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Trichinosis Follow-up

  • Author: Darvin Scott Smith, MD, MSc, DTM&H; Chief Editor: Burke A Cunha, MD  more...
 
Updated: Nov 16, 2015
 

Further Outpatient Care

Patients need continued monitoring because clinical improvement is slow.

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Further Inpatient Care

Inpatient care is rarely needed.

Consider trichinosis in cases of heavy infection with evidence of shock, encephalitis, myocarditis, or pneumonitis.

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Inpatient & Outpatient Medications

See the list below:

  • Analgesics
  • Antipyretics
  • Anthelmintic medication for severe infections
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Transfer

Transfer to another level of care is rarely needed unless the diagnosis is in question or severe sequelae are present.

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Complications

Long-term sequelae of the CNS include decreased mental power, numbness of hands and feet, decreased stress tolerance, loss of initiative, and depression.

Usually, full recovery occurs after cardiac or pulmonary involvement.

Prolonged weakness and myalgias may occur.

Adrenal gland insufficiency may occur.

Obstruction of blood vessels may occur.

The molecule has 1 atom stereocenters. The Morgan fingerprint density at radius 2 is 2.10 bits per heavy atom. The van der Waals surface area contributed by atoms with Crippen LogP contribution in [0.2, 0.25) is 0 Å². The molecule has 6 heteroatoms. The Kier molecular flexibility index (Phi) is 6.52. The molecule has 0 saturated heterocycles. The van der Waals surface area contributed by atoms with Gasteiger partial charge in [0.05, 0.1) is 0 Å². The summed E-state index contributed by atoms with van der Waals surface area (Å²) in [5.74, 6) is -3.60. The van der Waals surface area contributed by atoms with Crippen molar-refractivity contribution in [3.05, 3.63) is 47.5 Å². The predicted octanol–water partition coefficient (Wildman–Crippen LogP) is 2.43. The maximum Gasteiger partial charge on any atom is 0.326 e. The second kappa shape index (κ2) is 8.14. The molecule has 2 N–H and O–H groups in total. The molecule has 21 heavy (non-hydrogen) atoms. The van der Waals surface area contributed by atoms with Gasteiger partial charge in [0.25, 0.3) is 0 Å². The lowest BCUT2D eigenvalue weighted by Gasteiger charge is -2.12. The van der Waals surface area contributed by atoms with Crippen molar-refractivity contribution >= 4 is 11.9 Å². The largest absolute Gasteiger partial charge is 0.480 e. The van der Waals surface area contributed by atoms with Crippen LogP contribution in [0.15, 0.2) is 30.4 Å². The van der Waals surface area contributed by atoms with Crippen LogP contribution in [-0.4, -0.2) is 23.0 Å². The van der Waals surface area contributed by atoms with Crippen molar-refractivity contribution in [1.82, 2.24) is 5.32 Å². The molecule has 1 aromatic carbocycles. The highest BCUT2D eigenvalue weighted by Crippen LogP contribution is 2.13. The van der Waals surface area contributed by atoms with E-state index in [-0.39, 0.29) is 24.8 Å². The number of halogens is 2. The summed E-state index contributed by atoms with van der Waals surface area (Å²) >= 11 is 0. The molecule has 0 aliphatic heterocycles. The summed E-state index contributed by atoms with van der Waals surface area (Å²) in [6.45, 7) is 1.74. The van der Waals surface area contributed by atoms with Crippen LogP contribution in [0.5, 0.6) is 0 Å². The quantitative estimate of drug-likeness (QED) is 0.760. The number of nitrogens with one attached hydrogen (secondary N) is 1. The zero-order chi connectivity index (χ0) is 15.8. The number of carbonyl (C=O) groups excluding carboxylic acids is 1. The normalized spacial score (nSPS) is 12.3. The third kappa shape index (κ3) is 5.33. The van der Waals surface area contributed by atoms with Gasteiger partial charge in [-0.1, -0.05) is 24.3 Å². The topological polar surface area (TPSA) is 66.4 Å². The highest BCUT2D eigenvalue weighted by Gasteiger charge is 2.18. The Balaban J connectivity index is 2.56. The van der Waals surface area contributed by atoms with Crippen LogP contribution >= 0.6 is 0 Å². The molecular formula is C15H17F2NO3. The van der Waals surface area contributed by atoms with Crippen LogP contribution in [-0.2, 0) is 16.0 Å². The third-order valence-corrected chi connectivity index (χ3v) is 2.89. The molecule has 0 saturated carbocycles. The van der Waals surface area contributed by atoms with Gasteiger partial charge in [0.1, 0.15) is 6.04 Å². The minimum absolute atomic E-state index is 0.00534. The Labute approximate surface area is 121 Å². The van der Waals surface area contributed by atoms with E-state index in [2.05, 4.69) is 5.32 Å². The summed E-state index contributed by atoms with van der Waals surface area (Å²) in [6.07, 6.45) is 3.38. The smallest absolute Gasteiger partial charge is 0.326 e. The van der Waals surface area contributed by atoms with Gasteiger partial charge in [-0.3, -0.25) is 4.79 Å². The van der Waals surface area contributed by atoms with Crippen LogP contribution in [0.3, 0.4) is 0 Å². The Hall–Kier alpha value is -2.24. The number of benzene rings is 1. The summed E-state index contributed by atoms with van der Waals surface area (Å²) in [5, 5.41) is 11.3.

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Prognosis

Severe disease develops in only 5%-20% of patients during epidemics.

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Patient Education

Adequate cooking and freezing methods prevent infections.

The most effective measure to eradicate Trichinella species is by adequate cooking to kill the parasite. The current recommendation for heating is 160°F (71°C) for all food-borne disease. Trichinella species can typically be killed by adequate cooking to 140°F (60°C) for 2 minutes or 131°F (55°C) for 6 minutes. If no trace of pink in fluid or flesh is found, these temperatures have been reached.

Freezing is also an effective method for killing most species of Trichinella. For a 6-inch piece of meat, the recommended temperatures to kill larvae are as follows:

  • 5°F (-15°C) for 20 days
  • -10°F (-23°C) for 10 days
  • -20°F (-29°C) for 6 days

Salting, smoking, or drying the meat does not kill cysts.

Excellent patient education resources regarding the esophagus, stomach, and intestine are available at eMedicineHealth's Digestive Disorders Center. Patient education material specific to diarrhea is found in the article Diarrhea. Patient education material specific to vomiting and nausea is found in the article Vomiting and Nausea.

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Contributor Information and Disclosures
Author

Darvin Scott Smith, MD, MSc, DTM&H Adjunct Associate Clinical Professor, Department of Microbiology and Immunology, Stanford University School of Medicine; Chief of Infectious Diseases and Geographic Medicine, Department of Internal Medicine, Kaiser Redwood City Hospital